A weakening typhoon ripped into southern Japan on Sunday, dumping torrential rain, grounding hundreds of domestic flights and halting train services.
Typhoon Talim made a landfall in Kyushu, the southernmost of Japan’s four main islands, packing winds of up to 162 kilometers per hour, the Japan Meteorological Agency said.
At least 644 domestic flights have been cancelled because of strong winds, according to public broadcaster NHK, while all major regional train services have been suspended, operator JR Kyushu Railway said.
Authorities have issued warnings of rainstorms, high seas, possible landslides and flooding across the southern half of the Japanese archipelago.
The meteorological agency said the typhoon was expected to become a tropical storm and head northwards, dumping heavy rain across a large area, including on Tokyo.
The typhoon had earlier battered the southern Okinawan island chain, dumping the most rain seen over a 24-hour period in 50 years on the city of Miyako, before it hit Kyushu.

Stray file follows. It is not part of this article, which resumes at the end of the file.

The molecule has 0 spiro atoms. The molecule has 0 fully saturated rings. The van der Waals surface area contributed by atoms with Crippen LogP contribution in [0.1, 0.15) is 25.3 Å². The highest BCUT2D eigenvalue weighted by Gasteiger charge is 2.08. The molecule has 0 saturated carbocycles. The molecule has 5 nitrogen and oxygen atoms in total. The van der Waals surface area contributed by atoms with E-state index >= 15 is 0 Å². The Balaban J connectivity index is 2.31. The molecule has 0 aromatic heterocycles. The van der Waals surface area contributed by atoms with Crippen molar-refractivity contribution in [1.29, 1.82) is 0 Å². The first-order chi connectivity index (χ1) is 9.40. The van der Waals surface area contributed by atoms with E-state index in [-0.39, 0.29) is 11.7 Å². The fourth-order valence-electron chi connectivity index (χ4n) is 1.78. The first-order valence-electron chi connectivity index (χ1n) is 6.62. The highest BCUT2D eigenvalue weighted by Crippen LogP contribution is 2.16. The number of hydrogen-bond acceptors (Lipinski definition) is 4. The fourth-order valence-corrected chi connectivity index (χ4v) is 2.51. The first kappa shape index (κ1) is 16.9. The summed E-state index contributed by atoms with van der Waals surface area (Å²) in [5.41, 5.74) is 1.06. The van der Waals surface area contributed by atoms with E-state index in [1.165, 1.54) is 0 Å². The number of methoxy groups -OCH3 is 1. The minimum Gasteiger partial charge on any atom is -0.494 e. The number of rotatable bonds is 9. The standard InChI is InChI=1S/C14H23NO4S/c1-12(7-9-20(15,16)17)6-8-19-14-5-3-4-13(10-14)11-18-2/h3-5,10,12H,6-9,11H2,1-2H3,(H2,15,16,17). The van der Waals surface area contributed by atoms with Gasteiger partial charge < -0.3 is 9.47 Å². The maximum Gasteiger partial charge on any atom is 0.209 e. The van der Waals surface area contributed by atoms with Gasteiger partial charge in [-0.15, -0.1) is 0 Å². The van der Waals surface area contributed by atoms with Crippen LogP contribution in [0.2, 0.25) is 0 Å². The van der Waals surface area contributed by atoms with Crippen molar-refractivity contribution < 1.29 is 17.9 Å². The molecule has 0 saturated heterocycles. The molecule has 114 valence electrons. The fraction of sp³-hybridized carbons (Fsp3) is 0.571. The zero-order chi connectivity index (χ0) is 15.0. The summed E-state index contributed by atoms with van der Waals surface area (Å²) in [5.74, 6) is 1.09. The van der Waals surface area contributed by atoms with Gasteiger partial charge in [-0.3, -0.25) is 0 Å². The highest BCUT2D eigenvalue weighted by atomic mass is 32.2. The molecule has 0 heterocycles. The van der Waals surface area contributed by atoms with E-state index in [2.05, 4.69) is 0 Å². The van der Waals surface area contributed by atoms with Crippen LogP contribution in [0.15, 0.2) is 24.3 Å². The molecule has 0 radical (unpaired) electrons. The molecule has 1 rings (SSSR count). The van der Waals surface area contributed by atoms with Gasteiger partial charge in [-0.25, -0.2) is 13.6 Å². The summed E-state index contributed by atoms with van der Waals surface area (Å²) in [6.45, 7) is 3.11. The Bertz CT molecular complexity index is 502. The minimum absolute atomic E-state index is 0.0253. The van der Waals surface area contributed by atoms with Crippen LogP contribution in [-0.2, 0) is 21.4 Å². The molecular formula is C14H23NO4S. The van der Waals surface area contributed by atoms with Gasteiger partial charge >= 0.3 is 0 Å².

The Kyushu region was hit by downpours from the early hours of Sunday, with up to 120 millimeters in an hour measured in Saiki, Oita Prefecture. Kochi Prefecture in the Shikoku region saw hourly rainfall of over 80 mm, Kyodo reported. Evacuation orders were issued for residents in parts of Oita, including the cities of Saiki and Usuki, covering nearly 60,000 people, according to the prefectural government.
Big storms regularly strike Japan, with 22 people killed when Typhoon Lionrock pounded the country last September.
Last month, Typhoon Noru killed two and injured 51.
© 2017 AFP